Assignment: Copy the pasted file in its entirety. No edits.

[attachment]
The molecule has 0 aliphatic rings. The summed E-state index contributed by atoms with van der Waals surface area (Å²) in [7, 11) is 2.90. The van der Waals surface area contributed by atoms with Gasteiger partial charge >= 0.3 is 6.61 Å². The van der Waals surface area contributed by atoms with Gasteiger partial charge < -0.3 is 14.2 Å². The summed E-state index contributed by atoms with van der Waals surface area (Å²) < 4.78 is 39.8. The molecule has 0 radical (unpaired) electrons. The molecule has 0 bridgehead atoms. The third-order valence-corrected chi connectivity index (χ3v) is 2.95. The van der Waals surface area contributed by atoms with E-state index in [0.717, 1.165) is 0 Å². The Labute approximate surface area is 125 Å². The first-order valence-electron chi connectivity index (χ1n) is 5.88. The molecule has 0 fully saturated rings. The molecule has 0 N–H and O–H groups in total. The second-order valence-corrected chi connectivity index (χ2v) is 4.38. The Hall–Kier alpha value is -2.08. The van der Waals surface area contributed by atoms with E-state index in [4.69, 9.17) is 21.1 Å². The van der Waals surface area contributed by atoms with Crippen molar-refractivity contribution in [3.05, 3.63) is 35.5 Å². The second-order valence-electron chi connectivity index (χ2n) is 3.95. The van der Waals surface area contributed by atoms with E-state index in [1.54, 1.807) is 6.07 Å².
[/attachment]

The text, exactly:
The molecule has 0 aliphatic rings. The summed E-state index contributed by atoms with van der Waals surface area (Å²) in [7, 11) is 2.90. The van der Waals surface area contributed by atoms with Gasteiger partial charge >= 0.3 is 6.61 Å². The van der Waals surface area contributed by atoms with Gasteiger partial charge < -0.3 is 14.2 Å². The summed E-state index contributed by atoms with van der Waals surface area (Å²) < 4.78 is 39.8. The molecule has 0 radical (unpaired) electrons. The molecule has 0 bridgehead atoms. The third-order valence-corrected chi connectivity index (χ3v) is 2.95. The van der Waals surface area contributed by atoms with E-state index in [0.717, 1.165) is 0 Å². The Labute approximate surface area is 125 Å². The first-order valence-electron chi connectivity index (χ1n) is 5.88. The molecule has 0 fully saturated rings. The molecule has 0 N–H and O–H groups in total. The second-order valence-corrected chi connectivity index (χ2v) is 4.38. The Hall–Kier alpha value is -2.08. The van der Waals surface area contributed by atoms with E-state index in [4.69, 9.17) is 21.1 Å². The van der Waals surface area contributed by atoms with Crippen molar-refractivity contribution in [3.05, 3.63) is 35.5 Å². The second-order valence-electron chi connectivity index (χ2n) is 3.95. The van der Waals surface area contributed by atoms with E-state index in [1.54, 1.807) is 6.07 Å².